Carrie Buck was an average, unassuming girl who grew up around Charlottesville. She wasn't very smart, but she wasn't dumb either. She didn't come from the best circumstances, but she did the best with what she had. Pictures show a plain young woman with short, dark hair, bobbed in the fashion of the time. In one photo, taken by Arthur Estabrook, an "expert" in eugenics whose testimony would help seal her fate, Carrie sits on a bench with her mother Emma at the Virginia State Colony for Epileptics and Feeble-minded, where both were institutionalized.
Estabrook's photo of Carrie and Emma was taken on November 17th, 1924, the day before Carrie's trial began. Estabrook had come to visit Carrie and Emma at the urging of Dr. Albert Priddy, the superintendent of the Virginia Colony. Priddy was building a case against Carrie, a case for her forced sterilization, and he needed a purported expert in the "science" of "inferior genetics" a.k.a. eugenics to testify that Carrie, her mother, and Carrie's six-month-old daughter Vivian were all congenitally and irredeemably "feeble-minded."
In a different time, Estabrook, with his neatly parted hair and defined features, could have become a well-known character actor, a face "in all those movies." But Estabrook was employee at the Eugenics Record Office in Cold Spring Harbor, New York, and he was more than prepared to testify to the inferiority of Carrie and her bloodline. Most of his life had been devoted to diagnosing and describing "defective bloodlines" that, in his view, held humanity back. At the urging of Aubrey Strode, the lawyer for Dr. Priddy and the Virginia State Colony, Estabrook rushed down to Lynchburg to testify against Carrie. Strode believed that the testimony of a true expert in eugenics would be crucial to developing an unassailable legal record proving that Carrie, Emma, and Vivian all carried defective genes and, therefore, that the state had both the authority and the right to sterilize Carrie to prevent any further "feeble-minded" offspring. He needed such expert testimony if the appellate courts, and possibly even the U.S. Supreme Court, were going to uphold Carrie's sterilization and thus ratify not only Dr. Priddy's plans for the mass sterilization of "genetic defectives," but also the plans of thousands of similar eugenicists around the country. Eugenics was Estabrook's life work, so of course he came as quickly as he could.
It only took Estabrook a short time to be convinced that Carrie and Emma were hereditarily "feeble-minded." In the picture he took, Carrie and Emma stare distantly at Estabrook's camera, seemingly not too happy to have been interrogated by someone who presumed they were imbeciles from the outset.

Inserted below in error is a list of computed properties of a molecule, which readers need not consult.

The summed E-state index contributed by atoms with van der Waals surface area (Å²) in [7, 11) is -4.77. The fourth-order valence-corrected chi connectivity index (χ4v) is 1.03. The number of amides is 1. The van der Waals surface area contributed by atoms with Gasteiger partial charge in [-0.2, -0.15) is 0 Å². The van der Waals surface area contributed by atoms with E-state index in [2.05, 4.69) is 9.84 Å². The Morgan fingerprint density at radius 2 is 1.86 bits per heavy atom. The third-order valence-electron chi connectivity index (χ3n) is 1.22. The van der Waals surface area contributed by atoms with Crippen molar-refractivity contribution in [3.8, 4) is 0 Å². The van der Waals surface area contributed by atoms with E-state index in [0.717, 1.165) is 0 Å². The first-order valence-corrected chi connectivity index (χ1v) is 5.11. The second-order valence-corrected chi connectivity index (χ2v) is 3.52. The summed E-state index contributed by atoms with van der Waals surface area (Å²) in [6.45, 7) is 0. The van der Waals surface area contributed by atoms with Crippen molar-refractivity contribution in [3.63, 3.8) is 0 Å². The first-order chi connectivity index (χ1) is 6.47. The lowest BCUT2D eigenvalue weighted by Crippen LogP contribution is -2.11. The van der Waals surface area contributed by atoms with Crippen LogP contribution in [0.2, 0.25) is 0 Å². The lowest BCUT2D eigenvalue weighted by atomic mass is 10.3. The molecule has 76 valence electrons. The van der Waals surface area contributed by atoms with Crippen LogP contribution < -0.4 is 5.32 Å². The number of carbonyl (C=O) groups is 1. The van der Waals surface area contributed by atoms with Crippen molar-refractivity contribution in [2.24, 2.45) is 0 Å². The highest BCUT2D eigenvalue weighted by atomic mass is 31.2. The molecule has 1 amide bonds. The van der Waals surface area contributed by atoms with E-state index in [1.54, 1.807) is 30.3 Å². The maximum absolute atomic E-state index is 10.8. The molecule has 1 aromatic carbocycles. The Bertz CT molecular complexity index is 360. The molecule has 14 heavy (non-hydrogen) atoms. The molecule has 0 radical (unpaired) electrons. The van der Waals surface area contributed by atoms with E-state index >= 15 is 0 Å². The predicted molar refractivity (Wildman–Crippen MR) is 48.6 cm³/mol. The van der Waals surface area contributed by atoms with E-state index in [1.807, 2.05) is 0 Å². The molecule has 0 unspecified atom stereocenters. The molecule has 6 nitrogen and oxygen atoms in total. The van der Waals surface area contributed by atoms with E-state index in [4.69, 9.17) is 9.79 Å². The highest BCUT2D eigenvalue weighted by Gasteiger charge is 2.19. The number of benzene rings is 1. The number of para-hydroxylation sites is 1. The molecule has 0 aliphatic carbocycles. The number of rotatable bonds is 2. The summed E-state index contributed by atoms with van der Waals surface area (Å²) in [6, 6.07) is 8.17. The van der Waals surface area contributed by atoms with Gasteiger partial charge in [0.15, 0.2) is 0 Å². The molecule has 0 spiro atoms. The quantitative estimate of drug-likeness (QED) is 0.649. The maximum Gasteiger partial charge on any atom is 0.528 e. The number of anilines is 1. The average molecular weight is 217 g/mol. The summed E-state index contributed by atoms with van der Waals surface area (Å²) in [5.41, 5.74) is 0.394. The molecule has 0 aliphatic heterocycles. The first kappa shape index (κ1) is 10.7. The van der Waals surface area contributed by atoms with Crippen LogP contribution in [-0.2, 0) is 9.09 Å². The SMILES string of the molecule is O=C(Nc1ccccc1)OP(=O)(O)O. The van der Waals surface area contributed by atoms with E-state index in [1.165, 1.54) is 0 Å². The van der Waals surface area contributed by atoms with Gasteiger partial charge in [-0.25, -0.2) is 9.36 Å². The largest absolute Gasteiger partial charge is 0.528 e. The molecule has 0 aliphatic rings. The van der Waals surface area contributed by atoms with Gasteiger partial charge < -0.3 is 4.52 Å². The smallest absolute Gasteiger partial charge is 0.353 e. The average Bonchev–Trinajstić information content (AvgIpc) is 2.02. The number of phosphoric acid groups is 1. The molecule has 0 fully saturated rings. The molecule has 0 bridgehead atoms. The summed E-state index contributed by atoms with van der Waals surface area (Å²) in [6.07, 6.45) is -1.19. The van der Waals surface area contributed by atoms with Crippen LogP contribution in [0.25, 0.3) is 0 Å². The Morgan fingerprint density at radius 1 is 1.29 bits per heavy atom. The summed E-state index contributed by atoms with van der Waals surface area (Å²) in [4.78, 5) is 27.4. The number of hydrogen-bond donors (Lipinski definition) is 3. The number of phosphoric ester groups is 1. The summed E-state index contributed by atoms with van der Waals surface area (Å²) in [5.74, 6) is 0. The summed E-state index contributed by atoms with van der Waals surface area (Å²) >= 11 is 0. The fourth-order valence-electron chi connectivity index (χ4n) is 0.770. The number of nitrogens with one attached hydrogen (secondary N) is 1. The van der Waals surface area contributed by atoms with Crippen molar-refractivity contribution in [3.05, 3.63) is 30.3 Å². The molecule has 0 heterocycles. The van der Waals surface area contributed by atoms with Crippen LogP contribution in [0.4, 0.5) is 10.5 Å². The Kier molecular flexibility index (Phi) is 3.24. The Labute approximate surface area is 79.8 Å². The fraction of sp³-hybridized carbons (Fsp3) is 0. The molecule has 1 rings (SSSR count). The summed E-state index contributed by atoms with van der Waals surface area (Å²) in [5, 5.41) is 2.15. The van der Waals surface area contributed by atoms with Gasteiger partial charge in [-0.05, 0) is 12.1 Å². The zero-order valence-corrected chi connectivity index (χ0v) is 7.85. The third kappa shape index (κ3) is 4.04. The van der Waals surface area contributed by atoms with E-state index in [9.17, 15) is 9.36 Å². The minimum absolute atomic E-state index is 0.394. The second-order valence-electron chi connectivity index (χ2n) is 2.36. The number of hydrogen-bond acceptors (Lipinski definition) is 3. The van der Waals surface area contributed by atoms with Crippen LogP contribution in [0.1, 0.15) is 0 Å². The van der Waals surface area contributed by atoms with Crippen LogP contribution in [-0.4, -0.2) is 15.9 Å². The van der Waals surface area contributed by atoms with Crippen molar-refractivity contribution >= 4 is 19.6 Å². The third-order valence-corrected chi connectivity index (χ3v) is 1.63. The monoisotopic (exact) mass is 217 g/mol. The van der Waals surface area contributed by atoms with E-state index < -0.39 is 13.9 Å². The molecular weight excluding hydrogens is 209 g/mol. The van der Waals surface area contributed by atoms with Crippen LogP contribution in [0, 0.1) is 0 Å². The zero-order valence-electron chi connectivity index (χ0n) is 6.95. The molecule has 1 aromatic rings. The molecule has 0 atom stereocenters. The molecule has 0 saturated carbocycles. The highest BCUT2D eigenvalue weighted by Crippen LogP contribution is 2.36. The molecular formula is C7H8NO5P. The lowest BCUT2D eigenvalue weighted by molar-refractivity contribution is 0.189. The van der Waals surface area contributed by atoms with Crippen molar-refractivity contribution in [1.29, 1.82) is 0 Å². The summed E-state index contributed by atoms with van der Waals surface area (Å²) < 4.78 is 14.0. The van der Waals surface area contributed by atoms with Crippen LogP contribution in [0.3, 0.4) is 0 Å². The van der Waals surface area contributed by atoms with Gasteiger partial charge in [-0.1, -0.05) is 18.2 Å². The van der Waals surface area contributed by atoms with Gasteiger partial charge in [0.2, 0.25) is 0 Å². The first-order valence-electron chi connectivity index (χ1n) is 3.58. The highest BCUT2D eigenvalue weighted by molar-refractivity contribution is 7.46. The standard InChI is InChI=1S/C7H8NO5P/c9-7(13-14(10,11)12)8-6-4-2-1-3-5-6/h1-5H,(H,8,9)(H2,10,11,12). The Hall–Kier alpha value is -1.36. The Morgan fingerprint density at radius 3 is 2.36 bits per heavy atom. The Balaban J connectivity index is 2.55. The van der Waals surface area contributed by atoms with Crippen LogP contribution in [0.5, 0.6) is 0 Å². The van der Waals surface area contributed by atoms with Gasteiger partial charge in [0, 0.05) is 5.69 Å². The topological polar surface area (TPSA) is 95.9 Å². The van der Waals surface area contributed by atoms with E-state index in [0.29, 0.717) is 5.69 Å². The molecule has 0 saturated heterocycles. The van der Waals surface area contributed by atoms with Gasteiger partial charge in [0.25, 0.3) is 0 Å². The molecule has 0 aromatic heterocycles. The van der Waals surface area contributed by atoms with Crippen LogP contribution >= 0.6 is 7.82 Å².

We know Carrie's story because her case eventually made it to the Supreme Court. But to the Commonwealth of Virginia in the 1920s, Carrie was just another congenitally "feeble-minded" woman who, in the parlance of the times, had a tainted "germ plasm" that would create generations of "socially inadequate defectives" if she were allowed to procreate freely. Carrie is the most famous of the at least 60,000 Americans who were forcibly sterilized in order to "cleanse the race" of undesirable genes.
The United States forcibly sterilized people through the 1970s. Many victims are still living. Virginia has apologized for its sterilization program, and, like North Carolina before it, voted to compensate still-living victims.
Yet, even today, many law professors seem to want to sweep Buck v. Bell under the rug. They'd rather talk about Lochner v. New York when the Court overturned New York's maximum work hour law as a violation of the liberty of contract than Buck v. Bell. Judges are still said to be "Lochnerizing" when they are accused of legislating from the bench, but we don't have a similar adjective form of Buck. Furthermore, because Lochner was overturned during the New Deal, its residual impact on our laws has been minimal. Buck v. Bell's legacy is far bloodier.
Even for those familiar with the general facts of Buck v. Bell, Carrie's story is worse than they realize. We now know that she was unknowingly a part of a plot to validate Virginia's forced sterilization law, passed in 1924 to rid society of "idiocy, imbecility, feeble-mindedness or epilepsy." Even Carrie's lawyer was a part of the plot, offering essentially no defense to the groundless claim that she was congenitally stupid. The simple but far from stupid girl from Charlottesville found herself at the center of what amounted to a conspiracy against her own reproductive future.
The judges and justices who ratified Carrie's sterilization abdicated their responsibility to protect the weakest among us from the machinations of the powerful and the prejudices of the majority. Carrie needed protection from pseudoscience and groundless assertions, but all she got was an unquestioned seal of approval.